Wednesday, November 21, 2012

$5-M US bounty for Sayyaf still up for grabs,

June 9, 2002, Philippine Star, $5-M US bounty for Sayyaf still up for grabs, by Katherine Adraneda,

With no more hostages who may be caught in the crossfire, the troops will launch an all-out search and destroy operations against the Abu Sayyaf bandits, with the $5-million bounty offered by Washington still up for grabs.

"Without the hostages, the rules of the game have changed drastically," said National Security Adviser Roilo Golez. "Before, there were restrictions because lives maybe endangered."

"We can go all out against them, but still subject to the rules of engagement, within the bounds of the law," he stressed.

He appealed to the people to be vigilant against possible attempts by the Abu Sayyaf bandits to seize new hostages to be used as human shields against military attacks.

He also called on the people to immediately report to the authorities any suspicious movements of strangers in their localities.

"I ask the civilians to stand by the soldiers," Golez said, adding the military operations were still going on.

He said the $5 million offered by the US government stands since top Abu Sayyaf leaders are still on the loose.

Golez revealed that among the bodies recovered from Friday's scene of encounter between the Abu Sayyaf terrorists and the troops was that of a mid-level Abu Sayyaf leader.

The bounty, made possible through the US' Rewards for Justice Program being administered by the defense department, was offered for information leading to the capture of the five highest Abu Sayyaf leaders — Abdurajak Janjalani, Aldam Tilao alias Abu Sabaya, Isnilon Hapilon, Hamsiraji Sali and Abu Sulaiman.

The five led last year's raid on the posh Dos Palmas resort in Palawan where they rounded up 20 guests and staff members, including American missionary couple Martin and Gracia Burnham of Wichita, Kansas and fellow American Guillermo Sobero of Corona, California.

The Abu Sayyaf beheaded Sobero on June 12 as an Independence Day "gift" to President Arroyo.

The $5 million was apart from the P5-million bounty placed by the Philippine government on the heads of the top Abu Sayyaf leaders.

Golez also noted that the US government and the Burnham family did not blame Philippine authorities for the tragic rescue operation.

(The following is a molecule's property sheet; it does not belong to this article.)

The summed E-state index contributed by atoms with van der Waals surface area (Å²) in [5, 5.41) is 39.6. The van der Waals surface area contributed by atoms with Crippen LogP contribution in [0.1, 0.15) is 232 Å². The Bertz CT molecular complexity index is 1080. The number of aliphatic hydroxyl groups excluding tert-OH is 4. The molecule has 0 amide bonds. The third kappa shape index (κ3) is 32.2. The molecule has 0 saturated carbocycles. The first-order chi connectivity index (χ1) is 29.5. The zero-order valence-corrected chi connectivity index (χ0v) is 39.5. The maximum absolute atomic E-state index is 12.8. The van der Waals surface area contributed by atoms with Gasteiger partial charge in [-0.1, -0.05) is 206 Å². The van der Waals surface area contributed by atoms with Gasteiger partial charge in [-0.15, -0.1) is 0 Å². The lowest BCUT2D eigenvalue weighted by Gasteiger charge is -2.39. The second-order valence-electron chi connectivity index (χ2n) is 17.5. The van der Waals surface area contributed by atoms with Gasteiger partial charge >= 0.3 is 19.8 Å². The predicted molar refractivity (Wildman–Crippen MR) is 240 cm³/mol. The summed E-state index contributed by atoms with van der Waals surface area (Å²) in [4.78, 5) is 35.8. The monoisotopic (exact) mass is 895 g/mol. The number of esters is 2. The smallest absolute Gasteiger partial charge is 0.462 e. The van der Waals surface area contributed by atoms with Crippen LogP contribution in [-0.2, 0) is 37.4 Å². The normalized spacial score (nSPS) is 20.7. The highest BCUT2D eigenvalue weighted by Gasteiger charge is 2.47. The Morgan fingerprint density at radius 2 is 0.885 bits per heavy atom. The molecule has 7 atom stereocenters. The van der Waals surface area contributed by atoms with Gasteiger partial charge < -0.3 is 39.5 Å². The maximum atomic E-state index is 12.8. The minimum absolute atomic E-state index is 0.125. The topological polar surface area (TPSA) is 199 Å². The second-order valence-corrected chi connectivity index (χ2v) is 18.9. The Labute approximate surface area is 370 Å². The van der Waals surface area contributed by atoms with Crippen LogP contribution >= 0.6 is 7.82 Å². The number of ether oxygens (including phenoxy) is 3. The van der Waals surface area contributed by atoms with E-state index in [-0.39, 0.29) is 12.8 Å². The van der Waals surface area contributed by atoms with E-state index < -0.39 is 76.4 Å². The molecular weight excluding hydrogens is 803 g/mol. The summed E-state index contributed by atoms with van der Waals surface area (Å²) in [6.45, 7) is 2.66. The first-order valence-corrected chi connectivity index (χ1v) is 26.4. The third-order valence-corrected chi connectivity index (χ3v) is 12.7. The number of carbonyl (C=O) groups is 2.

"There is no reason to believe that (Martin) Burnham was killed by friendly fire. Anyway, the US government said it does not matter whose bullet killed Martin because the full responsibility is with the ASG (Abu Sayyaf group)," Golez said.

He said Gracia Burnham, who has been confined in an undisclosed hospital in Metro Manila, has been declared out of danger, but still traumatized by her horrifying experience.

He clarified that the wound in Gracia's leg was caused by a sharp object, not by a bullet, and that a big mass of flesh was taken out from her leg.

Gracia will be subjected to a debriefing after she has fully recuperated, Golez said.

Golez also revealed that the troops retrieved from the scene of encounter a "farewell letter" written by Martin to his children.

Meanwhile, Tourism Secretary Richard Gordon expressed sympathies for the family of Martin Burnham and Deborah Yap who were slain during the rescue operation in Siraway, Zamboanga del Norte, as well as to the families of soldiers "who paid the supreme sacrifice" to secure the freedom of the hostages.

"They will be well remembered by a people who value freedom with their lives, in sharp contrast to the band of Godless brigands who showed neither mercy nor compassion," Gordon said in a statement.

He called on the people to rally behind President Arroyo and the troops involved in the operations against the Abu Sayyaf.

"We must not stop until justice triumphs, and the terrorists are expunged from the face of the earth," he said.

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